To Boldly Go To A New Level: A Few Minutes With Ben Gervais as we talk ‘Gemini Man’ and shooting at 120 Frames Per Second

Posted in Blu-Ray/DVD, Interviews, Movies by - January 23, 2020
To Boldly Go To A New Level: A Few Minutes With Ben Gervais as we talk ‘Gemini Man’ and shooting at 120 Frames Per Second

It’s important to try and innovate and push boundaries…

Now on DVD, Blu-Ray, 4K, Digital Download and On Demand from all major providers,  Gemini Man is a full bore action movie from director Ang Lee where Will Smith plays an assassin confronted with the reality of his younger self trying to kill him.

It’s also unique as it is one of the few films to ever be released in the theatres at 120 Frames Per Second in 3D (traditional 2D films are projected at 24 FPS) as Ang Lee and his team actively push the boundaries of what film as a medium can do.

In advance of this release we got the unique please to sit down and talk with Technical Supervisor Ben Gervais on the challenges of shooting in 120 FPS and how Ang Lee and his team are getting the unique creative opportunity to write the rules on filmmaking in a way that has simply never been done before.

Dave Voigt: Obviously congratulations on the film, but I’m really curious to know if working in 120 fps inherently changes your job at on a movie or is just business as usual?

Ben Gervais: It really changes EVERY BODIES job which as I’m sure you can imagine can cause some difficulties, especially when you’re working with someone of the pedigree of an Ang Lee because obviously he’s not hiring film students, he’s hiring the best people that he can find.  Lots of those people already have Oscars and have been doing their jobs for 20, 30 years plus and it’s a situation where you have to say to those people that everything you knew when it comes to doing your job really doesn’t apply any more.  The very first meeting we all had together, Ang basically said “You all think you’re pretty good; and that’s why we hired you…but you’re not good enough for this format”.  Obviously he’s not trying to be dismissive when he says something like that but he’s trying to get the message across that we really need to pay attention to what we see on the screen, more so then we ever have before because it’s kind of like going back to film school in many ways and the old tricks that we all learned over the years, just won’t work here like they have in the past.  It’s all about finding a new way to do your respective jobs; and that applies to the actors all the way to the art department, the camera guys and the visual effects teams.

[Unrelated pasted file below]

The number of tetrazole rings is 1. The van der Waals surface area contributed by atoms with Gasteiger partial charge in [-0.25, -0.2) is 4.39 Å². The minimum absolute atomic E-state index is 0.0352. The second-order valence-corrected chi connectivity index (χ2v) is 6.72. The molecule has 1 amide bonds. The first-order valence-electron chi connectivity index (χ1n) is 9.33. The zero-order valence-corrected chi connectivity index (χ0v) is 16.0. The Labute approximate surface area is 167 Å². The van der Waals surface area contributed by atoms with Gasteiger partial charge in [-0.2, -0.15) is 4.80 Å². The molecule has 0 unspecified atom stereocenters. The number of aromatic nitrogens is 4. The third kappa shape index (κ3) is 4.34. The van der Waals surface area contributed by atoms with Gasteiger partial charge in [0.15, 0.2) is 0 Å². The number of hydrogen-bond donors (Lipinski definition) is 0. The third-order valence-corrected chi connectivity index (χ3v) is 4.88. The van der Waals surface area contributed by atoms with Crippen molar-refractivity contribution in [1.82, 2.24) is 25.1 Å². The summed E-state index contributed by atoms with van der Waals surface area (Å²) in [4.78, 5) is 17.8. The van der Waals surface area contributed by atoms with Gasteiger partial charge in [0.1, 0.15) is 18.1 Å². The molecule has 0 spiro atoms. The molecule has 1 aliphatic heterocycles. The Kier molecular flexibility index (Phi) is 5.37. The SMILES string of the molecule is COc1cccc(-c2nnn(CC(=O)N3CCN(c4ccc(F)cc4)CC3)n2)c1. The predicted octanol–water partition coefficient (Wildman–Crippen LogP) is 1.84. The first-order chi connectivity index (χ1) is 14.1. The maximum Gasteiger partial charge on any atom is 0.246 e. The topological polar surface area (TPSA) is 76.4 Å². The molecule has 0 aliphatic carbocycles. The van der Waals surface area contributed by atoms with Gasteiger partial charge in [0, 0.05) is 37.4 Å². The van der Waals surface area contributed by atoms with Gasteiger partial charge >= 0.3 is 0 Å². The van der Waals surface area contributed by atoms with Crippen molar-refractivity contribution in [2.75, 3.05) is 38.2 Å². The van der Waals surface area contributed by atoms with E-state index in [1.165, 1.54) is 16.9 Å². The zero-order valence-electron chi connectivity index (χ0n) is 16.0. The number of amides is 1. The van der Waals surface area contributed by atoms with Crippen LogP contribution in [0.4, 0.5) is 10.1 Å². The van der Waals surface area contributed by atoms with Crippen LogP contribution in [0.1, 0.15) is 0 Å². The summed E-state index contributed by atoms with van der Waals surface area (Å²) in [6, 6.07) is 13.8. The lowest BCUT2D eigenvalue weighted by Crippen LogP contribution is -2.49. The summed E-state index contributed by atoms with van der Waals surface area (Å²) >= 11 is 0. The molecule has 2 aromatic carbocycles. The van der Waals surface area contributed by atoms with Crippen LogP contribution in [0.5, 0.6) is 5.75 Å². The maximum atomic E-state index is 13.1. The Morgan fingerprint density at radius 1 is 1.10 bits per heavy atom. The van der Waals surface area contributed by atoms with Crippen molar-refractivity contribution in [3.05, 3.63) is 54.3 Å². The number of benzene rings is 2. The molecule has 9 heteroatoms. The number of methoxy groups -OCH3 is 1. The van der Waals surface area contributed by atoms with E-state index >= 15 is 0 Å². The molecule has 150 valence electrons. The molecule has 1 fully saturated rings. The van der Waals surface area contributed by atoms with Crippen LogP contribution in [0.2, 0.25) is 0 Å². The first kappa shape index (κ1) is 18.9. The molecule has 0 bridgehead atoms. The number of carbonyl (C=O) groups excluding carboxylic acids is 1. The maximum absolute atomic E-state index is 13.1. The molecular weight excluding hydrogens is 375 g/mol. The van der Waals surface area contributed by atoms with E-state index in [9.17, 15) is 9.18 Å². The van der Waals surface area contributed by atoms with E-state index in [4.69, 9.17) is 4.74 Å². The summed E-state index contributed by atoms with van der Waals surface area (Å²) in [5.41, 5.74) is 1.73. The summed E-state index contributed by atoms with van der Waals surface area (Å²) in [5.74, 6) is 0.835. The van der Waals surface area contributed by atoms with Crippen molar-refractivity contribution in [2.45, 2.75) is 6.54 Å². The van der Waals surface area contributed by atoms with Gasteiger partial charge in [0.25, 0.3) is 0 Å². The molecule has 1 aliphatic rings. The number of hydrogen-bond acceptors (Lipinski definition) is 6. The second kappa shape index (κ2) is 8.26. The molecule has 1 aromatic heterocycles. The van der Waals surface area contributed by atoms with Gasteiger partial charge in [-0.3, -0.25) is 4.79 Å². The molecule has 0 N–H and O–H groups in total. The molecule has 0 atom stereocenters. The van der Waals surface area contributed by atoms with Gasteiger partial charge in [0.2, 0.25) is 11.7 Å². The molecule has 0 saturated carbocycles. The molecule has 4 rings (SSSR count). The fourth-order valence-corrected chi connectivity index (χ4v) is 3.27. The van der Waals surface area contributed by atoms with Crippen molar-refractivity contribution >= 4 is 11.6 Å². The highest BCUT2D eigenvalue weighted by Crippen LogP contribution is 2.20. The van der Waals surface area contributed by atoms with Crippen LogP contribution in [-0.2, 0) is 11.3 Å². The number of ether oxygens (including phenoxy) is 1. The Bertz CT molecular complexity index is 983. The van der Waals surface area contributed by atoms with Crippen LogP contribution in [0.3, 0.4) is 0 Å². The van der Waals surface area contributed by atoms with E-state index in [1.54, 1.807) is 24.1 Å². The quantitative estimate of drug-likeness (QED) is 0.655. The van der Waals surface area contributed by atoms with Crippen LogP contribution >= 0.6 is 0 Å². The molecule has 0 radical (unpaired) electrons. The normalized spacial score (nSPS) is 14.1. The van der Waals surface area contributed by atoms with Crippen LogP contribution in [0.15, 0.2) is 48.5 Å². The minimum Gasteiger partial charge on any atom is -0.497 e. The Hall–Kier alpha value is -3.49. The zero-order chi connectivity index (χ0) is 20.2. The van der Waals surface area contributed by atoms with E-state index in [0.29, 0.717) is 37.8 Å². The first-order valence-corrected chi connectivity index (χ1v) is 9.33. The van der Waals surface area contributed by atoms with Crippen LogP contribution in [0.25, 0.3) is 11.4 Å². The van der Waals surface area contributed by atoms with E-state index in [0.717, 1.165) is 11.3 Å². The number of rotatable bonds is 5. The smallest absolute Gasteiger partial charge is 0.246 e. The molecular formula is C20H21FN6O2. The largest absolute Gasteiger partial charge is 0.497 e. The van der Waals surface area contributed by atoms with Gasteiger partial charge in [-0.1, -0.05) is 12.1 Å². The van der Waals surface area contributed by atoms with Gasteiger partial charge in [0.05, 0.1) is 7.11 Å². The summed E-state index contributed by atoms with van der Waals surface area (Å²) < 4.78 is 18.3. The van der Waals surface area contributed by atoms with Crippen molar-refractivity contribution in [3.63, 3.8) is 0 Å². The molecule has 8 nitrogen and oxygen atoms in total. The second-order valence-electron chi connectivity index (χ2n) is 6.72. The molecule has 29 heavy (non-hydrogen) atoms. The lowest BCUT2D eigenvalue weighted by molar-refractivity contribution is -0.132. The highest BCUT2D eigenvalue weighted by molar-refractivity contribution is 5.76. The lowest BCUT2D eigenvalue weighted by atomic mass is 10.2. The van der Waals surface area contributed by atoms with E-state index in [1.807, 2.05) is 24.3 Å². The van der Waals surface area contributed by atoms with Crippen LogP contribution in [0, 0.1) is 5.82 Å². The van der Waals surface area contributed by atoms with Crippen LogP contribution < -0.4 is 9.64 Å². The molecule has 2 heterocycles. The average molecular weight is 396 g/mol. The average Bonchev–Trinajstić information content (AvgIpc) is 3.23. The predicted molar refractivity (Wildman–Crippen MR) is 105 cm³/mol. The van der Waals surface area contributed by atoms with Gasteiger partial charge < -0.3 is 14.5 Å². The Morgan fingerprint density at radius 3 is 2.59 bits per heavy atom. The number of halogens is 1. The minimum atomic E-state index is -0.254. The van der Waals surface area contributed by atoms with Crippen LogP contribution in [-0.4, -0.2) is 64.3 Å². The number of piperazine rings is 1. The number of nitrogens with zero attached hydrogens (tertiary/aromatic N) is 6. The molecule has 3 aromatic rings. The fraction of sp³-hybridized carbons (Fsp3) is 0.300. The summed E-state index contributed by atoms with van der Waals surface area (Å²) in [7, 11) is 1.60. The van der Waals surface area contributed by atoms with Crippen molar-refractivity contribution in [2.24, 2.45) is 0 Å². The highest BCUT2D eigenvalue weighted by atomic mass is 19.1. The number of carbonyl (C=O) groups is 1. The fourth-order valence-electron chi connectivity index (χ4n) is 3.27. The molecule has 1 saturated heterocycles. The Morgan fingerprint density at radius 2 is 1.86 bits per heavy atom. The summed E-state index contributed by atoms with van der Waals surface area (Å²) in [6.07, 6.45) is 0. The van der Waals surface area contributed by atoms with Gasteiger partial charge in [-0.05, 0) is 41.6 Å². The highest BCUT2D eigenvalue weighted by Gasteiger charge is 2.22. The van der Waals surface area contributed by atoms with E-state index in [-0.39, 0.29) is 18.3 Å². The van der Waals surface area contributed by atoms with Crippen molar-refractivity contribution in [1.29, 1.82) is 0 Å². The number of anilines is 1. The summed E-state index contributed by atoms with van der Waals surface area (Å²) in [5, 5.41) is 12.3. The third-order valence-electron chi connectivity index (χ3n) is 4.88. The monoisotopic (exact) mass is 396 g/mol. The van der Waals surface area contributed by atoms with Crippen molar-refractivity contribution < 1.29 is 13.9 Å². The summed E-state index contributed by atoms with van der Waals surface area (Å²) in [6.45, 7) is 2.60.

Does shooting action compound these issues even more?  I can imagine the complexities of something like the motorcycle chase in Gemini Man versus the more straight ahead drama that we see in Billy Lynn’s Long Halftime Walk are night and day.

Oh absolutely, I mean to make these truly dynamic genre action movie type shots we had to spend a lot of time.  We had to make so much of the equipment light and faster to be able to get the shots we needed out of the equipment, sometimes we went to the manufacturer to make adjustments, sometimes we had to do it ourselves.  When we talked to the guy operating the motorcycle and the camera for the chase and he first saw the camera he just said there was actually no way we’d be able to get this done, because these 3D 120FPS cameras were just too darn big.  We basically had to turn ourselves into a racing/Formula One type of team and had to shave weight wherever it was human possible on the rig in order to get the shot done.  It really would come down to little things like “Do we really need to have four screws on this?  Or can we get by with three?” (Laughs) It was all that exacting.

I can imagine that a good portion of your job really does come down to troubleshooting and reinventing the wheel as it were on a daily (if not hourly) basis.  Is this where the ultimate pleasure of it all comes from for you?